What the missionaries do is to backtrack and return to Lystra, Iconium and Pisidian Antioch, in that order. They revisit each city, not to make more converts, but for pastoral purposes. Of course, the threat of harm from mobs and city officials is still possible. But the missionaries keep a low profile and avoid public preaching. Paul and Barnabas are apparently able to gain entry into the cities without incident. Their objective is “strengthening the disciples and encouraging them to remain true to the faith” (14:22). Luke repeats what must have impressed him as a central point Barnabas and Paul make to the disciples: “We must go through many hardships to enter the kingdom of God” (14:22).
The missionaries apparently see that this type of encouragement is especially necessary for the Galatians. As events are to prove, these people are easily influenced away from the simple gospel message. Paul will later write his strongest letter to the churches in this area because they are accepting false teaching. “I am astonished,” he writes, “that you are so quickly deserting the one who called you to live in the grace of Christ and are turning to a different gospel” (Galatians 1:6).
Presumably Paul and Barnabas exhort the disciples not to fall back into either Judaism or paganism. The new converts will be persecuted by relatives and friends for abandoning their ancestral faiths. This will cause them much trouble. They need to be given realistic warnings that the path into the kingdom of God is strewn with such obstacles (2 Timothy 3:12).
Luke mentions the “kingdom of God” several times in Acts. [Acts 1:3, 6; 8:12; 14:22; 19:8; 20:25; 28:23, 31.] The contexts in which it is discussed are varied: The risen Jesus speaks of it to the disciples; the disciples wonder if Christ is going to restore it to Israel; Philip preaches it; Paul teaches it in the synagogue, to the disciples, and in Rome during his two-year imprisonment. In this context, the reference to gaining entry into the kingdom seems to refer more to the future realm to be established by God (2 Timothy 4:18).
Appoints elders (14:23)
Paul and Barnabas also appoint “elders for them in each church” (14:23). They commit the Galatian elders to the Lord with prayer and fasting. Paul and Barnabas must feel that these individuals have enough spiritual maturity to serve their fellow disciples. These individuals are not brought in from outside, such as from Antioch, to be pastors. These are members of the congregation in which they are given the responsibility of aiding the community of believers. This is the first reference to “elders” outside of the Jerusalem church (11:30). Antioch has only prophets and teachers, though the latter probably serve in the same capacity as elders. Later in Acts, we will hear of elders in the Ephesian church (20:17). [They are also mentioned in 1 Timothy 5:17; Titus 1:5; James 5:14; and 1 Peter 5:1, 5.]
Every community needs some kind of organization, and the most obvious expedient that lay to Paul’s hand for these largely Gentile congregations would be to follow the pattern of the synagogue, since Jews and Gentiles alike were now incorporated into the “Israel of God.” The elders (or presbyters), therefore, would be chosen from the older members of the community, and charged with the oversight of worship, discipline, administration and instruction — more or less along the lines of the “rulers of the synagogue.” [Neil, 166.]
Luke is describing the organization of new congregations, but on a somewhat dangerous base. Barnabas and Paul are forced to give the oversight of the church to converts who have been in the faith for only a few weeks or months. The missionaries probably have no other choice. A church with poorly trained leaders would be better off than one with no leaders. Paul and Barnabas cannot remain in Galatia as pastors. It’s doubtful they can return anytime soon to instruct these congregations. In fact, there is no evidence they ever return, though Paul does write to the churches in this area.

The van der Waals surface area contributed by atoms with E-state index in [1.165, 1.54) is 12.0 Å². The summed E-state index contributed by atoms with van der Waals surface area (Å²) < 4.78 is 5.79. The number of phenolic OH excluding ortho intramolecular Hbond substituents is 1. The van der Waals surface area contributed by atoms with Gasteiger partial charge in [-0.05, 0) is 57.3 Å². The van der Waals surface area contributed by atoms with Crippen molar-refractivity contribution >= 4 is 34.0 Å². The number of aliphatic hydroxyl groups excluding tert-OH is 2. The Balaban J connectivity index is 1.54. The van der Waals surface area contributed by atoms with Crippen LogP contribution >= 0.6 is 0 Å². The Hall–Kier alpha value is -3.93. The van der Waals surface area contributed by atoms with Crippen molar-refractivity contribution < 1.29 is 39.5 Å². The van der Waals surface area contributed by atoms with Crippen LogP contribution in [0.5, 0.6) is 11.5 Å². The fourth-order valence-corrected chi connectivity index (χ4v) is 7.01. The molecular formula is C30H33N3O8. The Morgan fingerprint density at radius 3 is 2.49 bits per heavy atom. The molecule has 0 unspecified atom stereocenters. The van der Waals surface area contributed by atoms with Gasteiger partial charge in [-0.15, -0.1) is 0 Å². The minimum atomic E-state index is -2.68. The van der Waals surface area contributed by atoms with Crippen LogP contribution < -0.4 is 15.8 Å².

Commentaries on Acts of the Apostles
Barnabas and Paul’s responsibility is in planting and setting up churches, not in watering or pastoring them. In later years, Paul will instruct people responsible for appointing elders to be careful about their qualifications (1 Timothy 3:1-13; Titus 1:5-9).
To Perga and home (14:24-28)
After organizing the churches as well as they could, Paul and Barnabas travel south through Pisidia and then Pamphylia. Luke makes no mention of the gospel being preached in these regions. The two missionaries finally reach the coastal city of Perga, where they had begun. This time Luke says they “preached the word in Perga” (14:25). But Luke gives no details about the length or nature of their preaching, nor its success or failure.
Paul and Barnabas then go a few miles south to the Mediterranean port of Attalia (modern Antalya). There they board a ship that takes them to Syrian Antioch (14:26). The first missionary tour is over. It’s difficult to say how long Paul and Barnabas have been gone, but the time must be measured in years — anywhere between one to four years.
After arriving in Antioch, Paul and Barnabas gather their sponsoring church to give it a full report of their activities. Luke is careful to point out that the two missionaries are loyal members of the church at Antioch. They report back to the body that commissioned the tour. Paul and Barnabas especially point out how God “had opened a door of faith to the Gentiles” (14:27). Here we see Paul’s use of “door” in a metaphorical sense as an opportunity to have the gospel message heard. Only Paul uses the word in this way. [1 Corinthians 16:9; 2 Corinthians 2:12; Colossians 4:3.]
Luke ends the account by saying that Paul and Barnabas “stayed there a long time with the disciples” (14:28). The time notation is indefinite, but perhaps it is up to a year in length.
Author: Paul Kroll, 1995, 2012